One Tuesday, as McTeague took his place at the table in the coffee-joint, he found Marcus already there.
"Hello, Mark," said the dentist, "you here already?"
"Hello," returned the other, indifferently, helping himself to tomato catsup. There was a silence. After a long while Marcus suddenly looked up.
"Say, Mac," he exclaimed, "when you going to pay me that money you owe me?"
McTeague was astonished.
"Huh? What? I don't—do I owe you any money, Mark?"
"Well, you owe me four bits," returned Marcus, doggedly. "I paid for you and Trina that day at the picnic, and you never gave it back."
"Oh—oh!" answered McTeague, in distress. "That's so, that's so. I—you ought to have told me before. Here's your money, and I'm obliged to you."
"It ain't much," observed Marcus, sullenly. "But I need all I can get now-a-days."
"Are you—are you broke?" inquired McTeague.
"And I ain't saying anything about your sleeping at the hospital that night, either," muttered Marcus, as he pocketed the coin.
"Well—well—do you mean—should I have paid for that?"
"Well, you'd 'a' had to sleep SOMEWHERES, wouldn't you?" flashed out Marcus. "You 'a' had to pay half a dollar for a bed at the flat."
"All right, all right," cried the dentist, hastily, feeling in his pockets. "I don't want you should be out anything on my account, old man. Here, will four bits do?"
"I don't WANT your damn money," shouted Marcus in a sudden rage, throwing back the coin. "I ain't no beggar."
McTeague was miserable. How had he offended his pal?
"Well, I want you should take it, Mark," he said, pushing it towards him.
"I tell you I won't touch your money," exclaimed the other through his clenched teeth, white with passion. "I've been played for a sucker long enough."
"What's the matter with you lately, Mark?" remonstrated McTeague. "You've got a grouch about something. Is there anything I've done?"
"Well, that's all right, that's all right," returned Marcus as he rose from the table. "That's all right. I've been played for a sucker long enough, that's all. I've been played for a sucker long enough." He went away with a parting malevolent glance.
At the corner of Polk Street, between the flat and the car conductors' coffee-joint, was Frenna's. It was a corner grocery; advertisements for cheap butter and eggs, painted in green marking-ink upon wrapping paper, stood about on the sidewalk outside. The doorway was decorated with a huge Milwaukee beer sign. Back of the store proper was a bar where white sand covered the floor. A few tables and chairs were scattered here and there. The walls were hung with gorgeously-colored tobacco advertisements and colored lithographs of trotting horses. On the wall behind the bar was a model of a full-rigged ship enclosed in a bottle.
It was at this place that the dentist used to leave his pitcher to be filled on Sunday afternoons. Since his engagement to Trina he had discontinued this habit. However, he still dropped into Frenna's one or two nights in the week. He spent a pleasant hour there, smoking his huge porcelain pipe and drinking his beer. He never joined any of the groups of piquet players around the tables. In fact, he hardly spoke to anyone but the bartender and Marcus.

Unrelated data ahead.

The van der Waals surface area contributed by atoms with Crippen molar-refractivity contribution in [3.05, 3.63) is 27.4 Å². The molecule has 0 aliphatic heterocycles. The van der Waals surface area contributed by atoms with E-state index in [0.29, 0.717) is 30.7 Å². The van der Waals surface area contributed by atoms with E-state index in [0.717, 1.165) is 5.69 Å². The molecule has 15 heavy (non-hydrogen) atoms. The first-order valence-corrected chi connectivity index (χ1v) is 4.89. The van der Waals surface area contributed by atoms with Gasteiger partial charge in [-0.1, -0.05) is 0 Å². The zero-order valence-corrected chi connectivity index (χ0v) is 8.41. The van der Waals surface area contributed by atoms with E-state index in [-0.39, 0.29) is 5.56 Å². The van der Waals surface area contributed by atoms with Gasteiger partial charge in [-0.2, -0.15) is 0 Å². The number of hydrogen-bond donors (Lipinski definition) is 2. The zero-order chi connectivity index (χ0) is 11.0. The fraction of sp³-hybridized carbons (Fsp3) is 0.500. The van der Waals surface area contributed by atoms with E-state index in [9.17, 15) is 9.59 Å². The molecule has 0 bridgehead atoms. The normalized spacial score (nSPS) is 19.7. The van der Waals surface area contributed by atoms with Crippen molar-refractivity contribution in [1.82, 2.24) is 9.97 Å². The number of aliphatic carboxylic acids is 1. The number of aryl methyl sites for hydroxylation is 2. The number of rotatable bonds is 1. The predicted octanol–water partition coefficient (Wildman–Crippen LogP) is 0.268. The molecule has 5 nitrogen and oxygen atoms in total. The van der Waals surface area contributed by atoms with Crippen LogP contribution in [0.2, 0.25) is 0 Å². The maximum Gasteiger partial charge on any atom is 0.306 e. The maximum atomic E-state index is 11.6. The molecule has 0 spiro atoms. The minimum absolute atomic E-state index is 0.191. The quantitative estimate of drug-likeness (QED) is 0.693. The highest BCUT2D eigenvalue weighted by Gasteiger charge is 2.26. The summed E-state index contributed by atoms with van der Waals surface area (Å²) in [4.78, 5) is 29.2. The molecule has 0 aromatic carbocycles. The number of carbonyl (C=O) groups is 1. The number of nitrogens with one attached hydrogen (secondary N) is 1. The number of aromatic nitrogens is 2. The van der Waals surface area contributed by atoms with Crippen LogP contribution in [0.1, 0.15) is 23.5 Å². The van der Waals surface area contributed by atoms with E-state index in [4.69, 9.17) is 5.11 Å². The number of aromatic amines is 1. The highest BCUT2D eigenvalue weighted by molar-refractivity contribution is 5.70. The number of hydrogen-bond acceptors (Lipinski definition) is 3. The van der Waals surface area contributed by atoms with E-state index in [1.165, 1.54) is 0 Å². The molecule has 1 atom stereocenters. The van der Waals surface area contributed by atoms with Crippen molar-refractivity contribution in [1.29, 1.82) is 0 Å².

For Frenna's was one of Marcus Schouler's haunts; a great deal of his time was spent there. He involved himself in fearful political and social discussions with Heise the harness-maker, and with one or two old German, habitues of the place. These discussions Marcus carried on, as was his custom, at the top of his voice, gesticulating fiercely, banging the table with his fists, brandishing the plates and glasses, exciting himself with his own clamor.
On a certain Saturday evening, a few days after the scene at the coffee-joint, the dentist bethought him to spend a quiet evening at Frenna's. He had not been there for some time, and, besides that, it occurred to him that the day was his birthday. He would permit himself an extra pipe and a few glasses of beer. When McTeague entered Frenna's back room by the street door, he found Marcus and Heise already installed at one of the tables. Two or three of the old Germans sat opposite them, gulping their beer from time to time. Heise was smoking a cigar, but Marcus had before him his fourth whiskey cocktail. At the moment of McTeague's entrance Marcus had the floor.
"It can't be proven," he was yelling. "I defy any sane politician whose eyes are not blinded by party prejudices, whose opinions are not warped by a personal bias, to substantiate such a statement. Look at your facts, look at your figures. I am a free American citizen, ain't I? I pay my taxes to support a good government, don't I? It's a contract between me and the government, ain't it? Well, then, by damn! if the authorities do not or will not afford me protection for life, liberty, and the pursuit of happiness, then my obligations are at an end; I withhold my taxes. I do—I do—I say I do. What?" He glared about him, seeking opposition.